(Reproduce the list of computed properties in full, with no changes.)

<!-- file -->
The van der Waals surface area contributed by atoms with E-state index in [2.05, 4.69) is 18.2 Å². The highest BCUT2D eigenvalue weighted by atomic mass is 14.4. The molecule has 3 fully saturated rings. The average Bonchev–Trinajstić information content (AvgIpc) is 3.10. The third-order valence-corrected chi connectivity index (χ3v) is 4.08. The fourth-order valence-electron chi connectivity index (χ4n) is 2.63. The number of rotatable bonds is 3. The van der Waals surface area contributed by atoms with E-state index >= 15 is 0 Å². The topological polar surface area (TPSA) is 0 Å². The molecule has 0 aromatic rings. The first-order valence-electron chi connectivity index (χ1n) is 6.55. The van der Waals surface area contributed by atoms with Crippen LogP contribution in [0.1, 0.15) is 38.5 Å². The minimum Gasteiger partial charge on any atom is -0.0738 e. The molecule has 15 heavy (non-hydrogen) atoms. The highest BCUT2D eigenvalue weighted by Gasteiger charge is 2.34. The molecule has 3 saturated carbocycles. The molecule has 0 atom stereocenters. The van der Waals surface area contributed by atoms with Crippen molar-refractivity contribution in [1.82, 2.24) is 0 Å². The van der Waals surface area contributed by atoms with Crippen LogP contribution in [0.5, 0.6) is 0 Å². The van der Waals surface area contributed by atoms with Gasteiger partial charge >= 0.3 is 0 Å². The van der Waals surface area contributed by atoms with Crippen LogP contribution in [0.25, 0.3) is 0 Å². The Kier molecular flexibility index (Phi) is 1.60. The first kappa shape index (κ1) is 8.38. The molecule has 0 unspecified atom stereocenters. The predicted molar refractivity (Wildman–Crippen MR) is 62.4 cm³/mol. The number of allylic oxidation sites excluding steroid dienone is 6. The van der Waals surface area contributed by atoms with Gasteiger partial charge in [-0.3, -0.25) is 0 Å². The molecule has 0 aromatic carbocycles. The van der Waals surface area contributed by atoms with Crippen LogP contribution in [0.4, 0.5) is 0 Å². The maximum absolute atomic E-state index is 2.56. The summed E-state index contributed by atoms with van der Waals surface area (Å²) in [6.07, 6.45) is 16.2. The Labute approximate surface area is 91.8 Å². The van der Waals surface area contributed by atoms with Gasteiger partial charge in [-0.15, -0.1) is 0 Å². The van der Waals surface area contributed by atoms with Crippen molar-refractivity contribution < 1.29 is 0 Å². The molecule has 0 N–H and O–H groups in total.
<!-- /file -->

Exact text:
The van der Waals surface area contributed by atoms with E-state index in [2.05, 4.69) is 18.2 Å². The highest BCUT2D eigenvalue weighted by atomic mass is 14.4. The molecule has 3 fully saturated rings. The average Bonchev–Trinajstić information content (AvgIpc) is 3.10. The third-order valence-corrected chi connectivity index (χ3v) is 4.08. The fourth-order valence-electron chi connectivity index (χ4n) is 2.63. The number of rotatable bonds is 3. The van der Waals surface area contributed by atoms with E-state index >= 15 is 0 Å². The topological polar surface area (TPSA) is 0 Å². The molecule has 0 aromatic rings. The first-order valence-electron chi connectivity index (χ1n) is 6.55. The van der Waals surface area contributed by atoms with Crippen LogP contribution in [0.1, 0.15) is 38.5 Å². The minimum Gasteiger partial charge on any atom is -0.0738 e. The molecule has 15 heavy (non-hydrogen) atoms. The highest BCUT2D eigenvalue weighted by Gasteiger charge is 2.34. The molecule has 3 saturated carbocycles. The molecule has 0 atom stereocenters. The van der Waals surface area contributed by atoms with Crippen molar-refractivity contribution in [1.82, 2.24) is 0 Å². The van der Waals surface area contributed by atoms with Crippen LogP contribution in [0.5, 0.6) is 0 Å². The van der Waals surface area contributed by atoms with Gasteiger partial charge >= 0.3 is 0 Å². The van der Waals surface area contributed by atoms with Crippen LogP contribution in [0.25, 0.3) is 0 Å². The Kier molecular flexibility index (Phi) is 1.60. The first kappa shape index (κ1) is 8.38. The molecule has 0 unspecified atom stereocenters. The predicted molar refractivity (Wildman–Crippen MR) is 62.4 cm³/mol. The number of allylic oxidation sites excluding steroid dienone is 6. The van der Waals surface area contributed by atoms with Gasteiger partial charge in [-0.3, -0.25) is 0 Å². The molecule has 0 aromatic carbocycles. The van der Waals surface area contributed by atoms with Crippen LogP contribution in [0.4, 0.5) is 0 Å². The maximum absolute atomic E-state index is 2.56. The summed E-state index contributed by atoms with van der Waals surface area (Å²) in [6.07, 6.45) is 16.2. The Labute approximate surface area is 91.8 Å². The van der Waals surface area contributed by atoms with Gasteiger partial charge in [-0.15, -0.1) is 0 Å². The van der Waals surface area contributed by atoms with Crippen molar-refractivity contribution < 1.29 is 0 Å². The molecule has 0 N–H and O–H groups in total.